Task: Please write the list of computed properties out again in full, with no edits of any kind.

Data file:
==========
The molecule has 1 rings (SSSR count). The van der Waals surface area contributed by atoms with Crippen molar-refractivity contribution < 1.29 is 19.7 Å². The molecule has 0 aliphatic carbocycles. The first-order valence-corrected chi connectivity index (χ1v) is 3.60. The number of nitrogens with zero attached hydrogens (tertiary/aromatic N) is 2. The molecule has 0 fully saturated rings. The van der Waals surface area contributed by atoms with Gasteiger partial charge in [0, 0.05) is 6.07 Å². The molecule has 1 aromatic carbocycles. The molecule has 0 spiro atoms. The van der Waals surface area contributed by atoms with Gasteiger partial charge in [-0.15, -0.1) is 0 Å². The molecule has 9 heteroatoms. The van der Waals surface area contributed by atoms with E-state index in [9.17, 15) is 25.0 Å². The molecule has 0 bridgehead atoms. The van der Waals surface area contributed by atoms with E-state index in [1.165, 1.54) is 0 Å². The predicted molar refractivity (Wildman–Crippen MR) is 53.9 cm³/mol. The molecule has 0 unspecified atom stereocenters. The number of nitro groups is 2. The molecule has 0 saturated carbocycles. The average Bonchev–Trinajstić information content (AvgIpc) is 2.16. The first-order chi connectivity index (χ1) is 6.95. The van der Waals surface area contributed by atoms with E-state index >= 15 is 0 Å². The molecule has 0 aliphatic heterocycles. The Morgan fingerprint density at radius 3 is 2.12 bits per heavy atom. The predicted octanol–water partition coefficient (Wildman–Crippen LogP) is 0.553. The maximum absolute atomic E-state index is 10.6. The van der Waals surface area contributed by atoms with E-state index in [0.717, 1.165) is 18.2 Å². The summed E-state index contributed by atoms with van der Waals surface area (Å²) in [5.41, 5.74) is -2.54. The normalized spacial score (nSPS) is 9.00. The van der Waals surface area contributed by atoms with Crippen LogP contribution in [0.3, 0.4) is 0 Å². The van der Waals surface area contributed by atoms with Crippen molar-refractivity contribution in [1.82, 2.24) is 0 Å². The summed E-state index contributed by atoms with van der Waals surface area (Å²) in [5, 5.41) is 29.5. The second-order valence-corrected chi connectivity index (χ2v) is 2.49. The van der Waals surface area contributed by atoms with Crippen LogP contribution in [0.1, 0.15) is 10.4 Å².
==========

The molecule has 1 rings (SSSR count). The van der Waals surface area contributed by atoms with Crippen molar-refractivity contribution < 1.29 is 19.7 Å². The molecule has 0 aliphatic carbocycles. The first-order valence-corrected chi connectivity index (χ1v) is 3.60. The number of nitrogens with zero attached hydrogens (tertiary/aromatic N) is 2. The molecule has 0 fully saturated rings. The van der Waals surface area contributed by atoms with Gasteiger partial charge in [0, 0.05) is 6.07 Å². The molecule has 1 aromatic carbocycles. The molecule has 0 spiro atoms. The van der Waals surface area contributed by atoms with Gasteiger partial charge in [-0.15, -0.1) is 0 Å². The molecule has 9 heteroatoms. The van der Waals surface area contributed by atoms with E-state index in [9.17, 15) is 25.0 Å². The molecule has 0 bridgehead atoms. The van der Waals surface area contributed by atoms with E-state index in [1.165, 1.54) is 0 Å². The predicted molar refractivity (Wildman–Crippen MR) is 53.9 cm³/mol. The molecule has 0 unspecified atom stereocenters. The number of nitro groups is 2. The molecule has 0 saturated carbocycles. The average Bonchev–Trinajstić information content (AvgIpc) is 2.16. The first-order chi connectivity index (χ1) is 6.95. The van der Waals surface area contributed by atoms with E-state index >= 15 is 0 Å². The molecule has 0 aliphatic heterocycles. The Morgan fingerprint density at radius 3 is 2.12 bits per heavy atom. The predicted octanol–water partition coefficient (Wildman–Crippen LogP) is 0.553. The maximum absolute atomic E-state index is 10.6. The van der Waals surface area contributed by atoms with E-state index in [0.717, 1.165) is 18.2 Å². The summed E-state index contributed by atoms with van der Waals surface area (Å²) in [5.41, 5.74) is -2.54. The normalized spacial score (nSPS) is 9.00. The van der Waals surface area contributed by atoms with Crippen LogP contribution in [0.3, 0.4) is 0 Å². The van der Waals surface area contributed by atoms with Crippen molar-refractivity contribution in [1.82, 2.24) is 0 Å². The summed E-state index contributed by atoms with van der Waals surface area (Å²) in [5, 5.41) is 29.5. The second-order valence-corrected chi connectivity index (χ2v) is 2.49. The van der Waals surface area contributed by atoms with Crippen LogP contribution in [0.1, 0.15) is 10.4 Å².